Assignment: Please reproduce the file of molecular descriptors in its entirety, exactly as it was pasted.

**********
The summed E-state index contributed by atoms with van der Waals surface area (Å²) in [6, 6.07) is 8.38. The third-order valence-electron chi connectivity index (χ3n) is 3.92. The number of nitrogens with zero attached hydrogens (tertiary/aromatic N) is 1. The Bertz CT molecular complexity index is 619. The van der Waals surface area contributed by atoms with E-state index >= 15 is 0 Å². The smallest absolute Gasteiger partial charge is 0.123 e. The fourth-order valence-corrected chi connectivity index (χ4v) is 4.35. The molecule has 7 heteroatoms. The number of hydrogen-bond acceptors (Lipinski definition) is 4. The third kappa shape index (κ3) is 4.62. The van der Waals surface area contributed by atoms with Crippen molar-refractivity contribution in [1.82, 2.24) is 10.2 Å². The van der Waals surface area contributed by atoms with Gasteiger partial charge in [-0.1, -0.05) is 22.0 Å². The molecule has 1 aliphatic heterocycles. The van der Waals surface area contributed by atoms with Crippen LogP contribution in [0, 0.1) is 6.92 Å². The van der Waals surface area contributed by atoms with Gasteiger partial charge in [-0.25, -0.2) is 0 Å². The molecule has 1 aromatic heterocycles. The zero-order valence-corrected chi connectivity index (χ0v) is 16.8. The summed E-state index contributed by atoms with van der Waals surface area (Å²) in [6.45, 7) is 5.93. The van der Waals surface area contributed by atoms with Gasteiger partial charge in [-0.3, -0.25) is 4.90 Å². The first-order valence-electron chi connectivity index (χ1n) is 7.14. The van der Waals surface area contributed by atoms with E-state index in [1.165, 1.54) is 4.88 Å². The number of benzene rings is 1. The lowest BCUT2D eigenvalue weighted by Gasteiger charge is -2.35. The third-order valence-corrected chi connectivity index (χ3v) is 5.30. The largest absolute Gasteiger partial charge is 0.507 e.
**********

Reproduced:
The summed E-state index contributed by atoms with van der Waals surface area (Å²) in [6, 6.07) is 8.38. The third-order valence-electron chi connectivity index (χ3n) is 3.92. The number of nitrogens with zero attached hydrogens (tertiary/aromatic N) is 1. The Bertz CT molecular complexity index is 619. The van der Waals surface area contributed by atoms with E-state index >= 15 is 0 Å². The smallest absolute Gasteiger partial charge is 0.123 e. The fourth-order valence-corrected chi connectivity index (χ4v) is 4.35. The molecule has 7 heteroatoms. The number of hydrogen-bond acceptors (Lipinski definition) is 4. The third kappa shape index (κ3) is 4.62. The van der Waals surface area contributed by atoms with Crippen molar-refractivity contribution in [1.82, 2.24) is 10.2 Å². The van der Waals surface area contributed by atoms with Gasteiger partial charge in [-0.1, -0.05) is 22.0 Å². The molecule has 1 aliphatic heterocycles. The van der Waals surface area contributed by atoms with Crippen LogP contribution in [0, 0.1) is 6.92 Å². The van der Waals surface area contributed by atoms with Gasteiger partial charge in [-0.25, -0.2) is 0 Å². The molecule has 1 aromatic heterocycles. The zero-order valence-corrected chi connectivity index (χ0v) is 16.8. The summed E-state index contributed by atoms with van der Waals surface area (Å²) in [6.45, 7) is 5.93. The van der Waals surface area contributed by atoms with Gasteiger partial charge in [-0.3, -0.25) is 4.90 Å². The first-order valence-electron chi connectivity index (χ1n) is 7.14. The van der Waals surface area contributed by atoms with E-state index in [1.165, 1.54) is 4.88 Å². The number of benzene rings is 1. The lowest BCUT2D eigenvalue weighted by Gasteiger charge is -2.35. The third-order valence-corrected chi connectivity index (χ3v) is 5.30. The largest absolute Gasteiger partial charge is 0.507 e.